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arcantos9104

How to read the message?

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Hello all, my first post here, and I'm in a bit of a quandary. I'm working on a multiplayer game, where integers are sent over the network. My question is whether or not 4 bytes will be sent no matter what the number is, and if so would you typecast 4 bytes back to an integer?

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Quote:
Original post by arcantos9104
My question is whether or not 4 bytes will be sent no matter what the number is
Assuming you send it as a four-byte number, yes.
Quote:
and if so would you typecast 4 bytes back to an integer?
Sure, though you'd want to worry about byte ordering issues.

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if you use TCP, be careful as there is the possibility you will receive the 4 bytes integer in a fragmented fashion (for example, the first call of recv() will return the first three bytes, a second call will return you the last byte).

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Assuming the server and clients have the same endian architecture.

Potential for clients to have both big/little at same time....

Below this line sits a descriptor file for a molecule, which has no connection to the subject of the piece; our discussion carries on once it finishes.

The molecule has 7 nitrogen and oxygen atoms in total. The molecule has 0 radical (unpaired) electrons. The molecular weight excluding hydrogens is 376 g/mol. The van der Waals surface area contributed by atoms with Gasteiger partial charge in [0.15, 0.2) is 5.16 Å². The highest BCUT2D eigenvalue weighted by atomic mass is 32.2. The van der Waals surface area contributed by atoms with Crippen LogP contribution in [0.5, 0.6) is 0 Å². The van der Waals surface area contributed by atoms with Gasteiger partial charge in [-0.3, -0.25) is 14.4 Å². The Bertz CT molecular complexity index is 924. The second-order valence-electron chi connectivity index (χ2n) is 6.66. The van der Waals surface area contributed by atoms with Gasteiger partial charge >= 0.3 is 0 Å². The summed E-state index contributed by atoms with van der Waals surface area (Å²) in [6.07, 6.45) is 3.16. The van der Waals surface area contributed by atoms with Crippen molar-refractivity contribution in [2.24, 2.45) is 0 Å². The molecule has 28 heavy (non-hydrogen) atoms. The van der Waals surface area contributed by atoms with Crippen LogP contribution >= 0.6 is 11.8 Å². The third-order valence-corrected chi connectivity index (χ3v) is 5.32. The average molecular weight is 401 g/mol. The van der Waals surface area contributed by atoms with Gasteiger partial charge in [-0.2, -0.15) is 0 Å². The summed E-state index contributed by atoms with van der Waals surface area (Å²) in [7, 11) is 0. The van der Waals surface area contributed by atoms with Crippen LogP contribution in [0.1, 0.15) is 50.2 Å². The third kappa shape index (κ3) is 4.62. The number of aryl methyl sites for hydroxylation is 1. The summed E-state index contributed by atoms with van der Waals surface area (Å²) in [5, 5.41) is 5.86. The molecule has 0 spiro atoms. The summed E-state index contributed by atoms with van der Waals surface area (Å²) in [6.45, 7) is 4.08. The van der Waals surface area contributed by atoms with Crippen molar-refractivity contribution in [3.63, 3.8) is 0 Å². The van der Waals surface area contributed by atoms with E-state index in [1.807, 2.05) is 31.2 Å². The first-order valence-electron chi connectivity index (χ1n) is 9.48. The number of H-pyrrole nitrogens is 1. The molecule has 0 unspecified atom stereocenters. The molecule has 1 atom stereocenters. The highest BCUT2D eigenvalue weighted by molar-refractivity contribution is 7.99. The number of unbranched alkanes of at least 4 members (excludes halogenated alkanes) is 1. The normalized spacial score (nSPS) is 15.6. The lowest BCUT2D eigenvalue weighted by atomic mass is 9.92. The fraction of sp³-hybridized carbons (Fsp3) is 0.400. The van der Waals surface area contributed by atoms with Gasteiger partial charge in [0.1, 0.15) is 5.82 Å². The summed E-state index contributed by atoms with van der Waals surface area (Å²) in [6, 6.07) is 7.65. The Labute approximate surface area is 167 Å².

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Never assume types.

"I sent 4 bytes."
"I read 4 bytes."

But what do those 4 bytes mean? float? 32-bit int? 32-bit uint?

"I send 1 byte type and then 4 bytes"
"I read 1 byte to know how to read the next n bytes"

It's all about your protocol handling.

Obviously if you're going "offset-based" then you can skip the
typing information, but then you kind of limit yourself in terms of flexibility in order to save a few bytes of traffic (which is completely valid in many cases.)
Lots of protocols will have "predefined messages" which specific what offsets are what types.

"I sent a login message of 6 bytes."
"I read 1 byte length, 1 byte login-message-id, 4 bytes uint32 userid and I know how to parse it because we've agreed on what a login message is.

Also, be aware of htons/l() and ntohs/l() variations (byte ordering.)

-Szii

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